Sure, it's a risk. Zack Greinke could win three of his next 10 starts and could walk at the end of the season for whatever David Stockman estimates the Cole Hamels trickle-down effect may be.
But from the time owner Arte Moreno stepped forward and introduced Albert Pujols last December, it's been clear that this is the year the Angels are all in. They got their regional television deal, and Pujols was their Letterman. They know there is a Dodgers mega-group rising, and jumped in while general manager Ned Colletti and the Dodgers are still feeling the depth void created by former owner Frank McCourt's departure from the franchise's once-great international and national scouting budgets.
The Angels look across the plains to the nation's fourth-largest market in the Dallas-Fort Worth Metroplex and see one of the most creative, aggressive rivals in the sport, one that has won the last two American League pennants.
Hey, they look north and there are the Athletics with nearly 10 rookies, a completely retooled roster, the best statistical pitching in the league -- pitching soon to be bolstered by a kid named Dan Straily, who with a 0.96 ERA at Triple-A Sacramento is performing like one of the best pitchers in the Minors -- and the divisional programming can promote the possibility of three AL West teams in the playoffs.
It's been a wild nine months. Pujols. At the age of 20, Mike Trout playing role of Joe DiMaggio. Jered Weaver is 13-1. Mark Trumbo has 27 homers, improving his plate discipline to reinforce his power.
And yet on Saturday morning, after the White Sox had their way with Yu Darvish and, significantly, Dan Haren was masterful, the Angels still trailed the Rangers by four games. Even with all of Texas' pitching injuries, even with Josh Hamilton hitting .145 in July, Angels general manager Jerry Dipoto and manager Mike Scioscia appreciate how good the Rangers are and probably will be the last two months of the season, and thus they took what some consider the chance by trading for Greinke.
The Angels can figure out before Thanksgiving whether Greinke fits in Orange County, how his stuff still plays in the American League and what it's going to cost to retain him. With their intense, high-stakes rivalries with the Rangers and the Dodgers, the Angels need to win in 2012. And while Ervin Santana's history is dotted with strong finishes, the fact remains that Santana and Jerome Williams are 10-17 combined. Now, with Haren's back apparently healed and two strong starts behind him, they roll out Weaver, Greinke, Haren and C.J. Wilson to protect what Trout, Trumbo, Pujols, Torii Hunter et al create.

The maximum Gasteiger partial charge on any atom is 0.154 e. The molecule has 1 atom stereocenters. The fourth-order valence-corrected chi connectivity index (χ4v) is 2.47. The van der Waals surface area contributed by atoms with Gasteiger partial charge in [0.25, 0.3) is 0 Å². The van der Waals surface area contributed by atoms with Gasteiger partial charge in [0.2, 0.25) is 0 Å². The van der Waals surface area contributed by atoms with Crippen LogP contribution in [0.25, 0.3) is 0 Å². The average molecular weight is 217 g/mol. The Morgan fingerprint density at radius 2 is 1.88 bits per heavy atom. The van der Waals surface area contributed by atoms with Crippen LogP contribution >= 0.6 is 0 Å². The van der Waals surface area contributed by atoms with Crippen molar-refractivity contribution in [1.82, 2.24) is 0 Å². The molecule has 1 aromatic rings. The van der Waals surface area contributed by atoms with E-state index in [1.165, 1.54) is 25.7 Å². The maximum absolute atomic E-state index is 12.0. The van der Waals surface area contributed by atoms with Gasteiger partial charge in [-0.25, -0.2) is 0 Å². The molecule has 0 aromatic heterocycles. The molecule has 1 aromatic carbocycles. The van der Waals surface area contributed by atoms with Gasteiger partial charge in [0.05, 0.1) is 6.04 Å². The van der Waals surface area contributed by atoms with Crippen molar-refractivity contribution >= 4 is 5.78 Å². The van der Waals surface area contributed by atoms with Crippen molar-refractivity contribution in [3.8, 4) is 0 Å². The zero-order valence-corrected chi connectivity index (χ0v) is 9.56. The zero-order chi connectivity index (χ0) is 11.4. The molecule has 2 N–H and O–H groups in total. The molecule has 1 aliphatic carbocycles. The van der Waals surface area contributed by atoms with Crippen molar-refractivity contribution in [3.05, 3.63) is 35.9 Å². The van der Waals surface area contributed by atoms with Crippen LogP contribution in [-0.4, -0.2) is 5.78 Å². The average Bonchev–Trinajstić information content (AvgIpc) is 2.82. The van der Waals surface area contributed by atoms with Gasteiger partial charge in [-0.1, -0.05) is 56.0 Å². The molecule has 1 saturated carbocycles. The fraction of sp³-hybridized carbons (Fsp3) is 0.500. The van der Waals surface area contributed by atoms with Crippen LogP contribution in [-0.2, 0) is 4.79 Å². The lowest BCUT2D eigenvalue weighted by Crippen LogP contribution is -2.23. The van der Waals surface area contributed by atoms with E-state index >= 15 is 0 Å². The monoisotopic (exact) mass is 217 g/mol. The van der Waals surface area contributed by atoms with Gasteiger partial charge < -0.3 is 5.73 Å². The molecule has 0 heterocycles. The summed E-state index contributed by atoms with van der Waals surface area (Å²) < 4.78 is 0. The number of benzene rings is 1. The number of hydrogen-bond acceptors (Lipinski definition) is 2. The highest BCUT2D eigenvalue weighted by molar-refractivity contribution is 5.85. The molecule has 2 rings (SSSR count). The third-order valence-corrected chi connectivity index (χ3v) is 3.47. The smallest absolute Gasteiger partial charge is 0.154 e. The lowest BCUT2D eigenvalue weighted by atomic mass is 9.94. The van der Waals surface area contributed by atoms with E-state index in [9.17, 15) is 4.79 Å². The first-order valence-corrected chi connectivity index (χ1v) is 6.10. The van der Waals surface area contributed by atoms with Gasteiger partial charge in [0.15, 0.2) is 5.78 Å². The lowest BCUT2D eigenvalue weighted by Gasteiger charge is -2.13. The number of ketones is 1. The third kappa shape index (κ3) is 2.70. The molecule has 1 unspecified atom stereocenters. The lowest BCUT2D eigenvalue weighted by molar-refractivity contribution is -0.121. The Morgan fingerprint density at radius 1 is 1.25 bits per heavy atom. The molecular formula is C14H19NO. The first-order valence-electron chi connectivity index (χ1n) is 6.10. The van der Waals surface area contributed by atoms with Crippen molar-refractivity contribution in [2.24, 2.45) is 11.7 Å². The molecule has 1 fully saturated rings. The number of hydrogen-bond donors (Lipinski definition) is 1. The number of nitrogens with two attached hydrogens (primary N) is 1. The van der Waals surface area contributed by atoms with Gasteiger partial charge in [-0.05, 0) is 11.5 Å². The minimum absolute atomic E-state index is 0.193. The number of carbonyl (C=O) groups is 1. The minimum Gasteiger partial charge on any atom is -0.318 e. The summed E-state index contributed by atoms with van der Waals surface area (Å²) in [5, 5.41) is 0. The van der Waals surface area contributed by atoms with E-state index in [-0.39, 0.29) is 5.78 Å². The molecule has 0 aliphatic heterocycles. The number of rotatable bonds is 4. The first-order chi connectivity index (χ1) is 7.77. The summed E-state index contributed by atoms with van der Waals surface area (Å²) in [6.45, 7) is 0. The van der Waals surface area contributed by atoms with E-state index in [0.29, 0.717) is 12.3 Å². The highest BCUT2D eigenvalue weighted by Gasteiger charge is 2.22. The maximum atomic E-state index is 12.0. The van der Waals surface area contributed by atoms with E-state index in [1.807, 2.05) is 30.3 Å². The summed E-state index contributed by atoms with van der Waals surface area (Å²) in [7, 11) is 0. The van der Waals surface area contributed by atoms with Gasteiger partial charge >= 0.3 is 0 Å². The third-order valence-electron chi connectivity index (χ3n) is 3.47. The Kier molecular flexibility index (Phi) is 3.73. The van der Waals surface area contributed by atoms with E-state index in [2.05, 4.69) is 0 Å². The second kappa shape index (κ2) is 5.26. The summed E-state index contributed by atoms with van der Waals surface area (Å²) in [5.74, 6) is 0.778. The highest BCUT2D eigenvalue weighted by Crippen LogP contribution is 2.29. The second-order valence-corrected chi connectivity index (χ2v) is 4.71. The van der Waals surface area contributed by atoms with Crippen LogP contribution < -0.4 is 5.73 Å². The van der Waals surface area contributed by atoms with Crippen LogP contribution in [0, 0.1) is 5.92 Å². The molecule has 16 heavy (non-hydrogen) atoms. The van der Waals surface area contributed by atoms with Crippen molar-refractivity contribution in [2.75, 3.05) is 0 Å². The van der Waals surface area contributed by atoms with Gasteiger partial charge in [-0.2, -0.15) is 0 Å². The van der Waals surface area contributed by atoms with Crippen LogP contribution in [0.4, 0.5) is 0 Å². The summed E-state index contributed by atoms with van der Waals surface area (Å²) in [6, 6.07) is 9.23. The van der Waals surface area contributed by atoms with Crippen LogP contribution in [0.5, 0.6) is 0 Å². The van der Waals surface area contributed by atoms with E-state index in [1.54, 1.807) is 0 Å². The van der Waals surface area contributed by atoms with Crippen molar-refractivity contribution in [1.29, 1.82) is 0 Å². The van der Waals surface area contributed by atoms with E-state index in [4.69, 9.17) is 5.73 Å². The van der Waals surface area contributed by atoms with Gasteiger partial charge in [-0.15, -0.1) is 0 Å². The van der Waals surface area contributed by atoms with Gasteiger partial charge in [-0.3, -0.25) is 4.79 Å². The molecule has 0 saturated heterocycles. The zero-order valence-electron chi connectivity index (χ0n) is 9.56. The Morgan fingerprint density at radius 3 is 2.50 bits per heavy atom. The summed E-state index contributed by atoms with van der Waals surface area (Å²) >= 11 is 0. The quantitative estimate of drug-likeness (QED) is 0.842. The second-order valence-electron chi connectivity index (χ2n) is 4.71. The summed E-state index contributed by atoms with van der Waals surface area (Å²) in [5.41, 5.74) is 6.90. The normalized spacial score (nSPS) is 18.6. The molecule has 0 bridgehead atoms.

Sure, there are concerns about Greinke, less in Anaheim than, say, New York or Boston. But when asked how he could reject $100 million from the Brewers in a city he likes and in which he has performed, one Brewers official said, "Zack is a different guy, but not as different as I thought before I got to know him. It sounds like a cliché, but it isn't the money, or what someone else got. He's fascinated by the free agent process and wants to experience it. He gets fascinated by aspects of the game. Before the Draft, he would spend hours studying video of pitchers in the Draft and sit in on our Draft meetings."
Well, if Greinke is really that fascinated by aspects of the game -- and friends of his on Friday night insisted that is who he is -- then he will bond with Scioscia. Maybe even more so, he will bond with Dipoto, whose passion for baseball was evident to everyone around him as a player.
Dipoto is bold, and he is creative. When he worked for Josh Byrnes in Arizona, he had a strong hand in the drafting of Jarrod Parker, now one of the best young pitchers in the AL. When Byrnes was dismissed, Dipoto and Peter Woodfork assumed the GM duties until Kevin Towers was hired, and in need of moving some payroll, Dipoto and Woodfork recognized what scouting director Eddie Bane had built in Anaheim and traded Haren for Joe Saunders and two outstanding left-handed pitching prospects -- Patrick Corbin and Tyler Skaggs -- who could end up being key figures for the D-backs when and if they make their run in the National League West this season.
Dipoto reacted quickly to the Angels' bullpen problems and snuck Ernesto Frieri up the coast from San Diego in a trade. Now, he's moved three more good prospects and moved them for a former AL Cy Young Award winner.
Dipoto helped insure that Trout and Trumbo play -- now. At Cooperstown, Whitey Herzog made the point that "not only is Trout a great player, but this is a case where a kid is helping take the pressure off a big-name veteran like Pujols, who obviously puts a lot of pressure on himself. That's a great thing."
With the new ownership, Matt Kemp, Clayton Kershaw, Andre Ethier et al, the Dodgers are once again a star attraction, and the Angels can now match anyone for stars. The Rangers have been the best team in the AL for 2 1/2 years now, and the Angels can seemingly run with them.
Did the Rangers do the right thing by trading for Cliff Lee, even though he left as a free agent? Of course. They won their first pennant and legitimized a great franchise.
So the Angels did the right thing. They perused the sellers' market menu, selected the best pitcher on it and paid the price to be The Boss.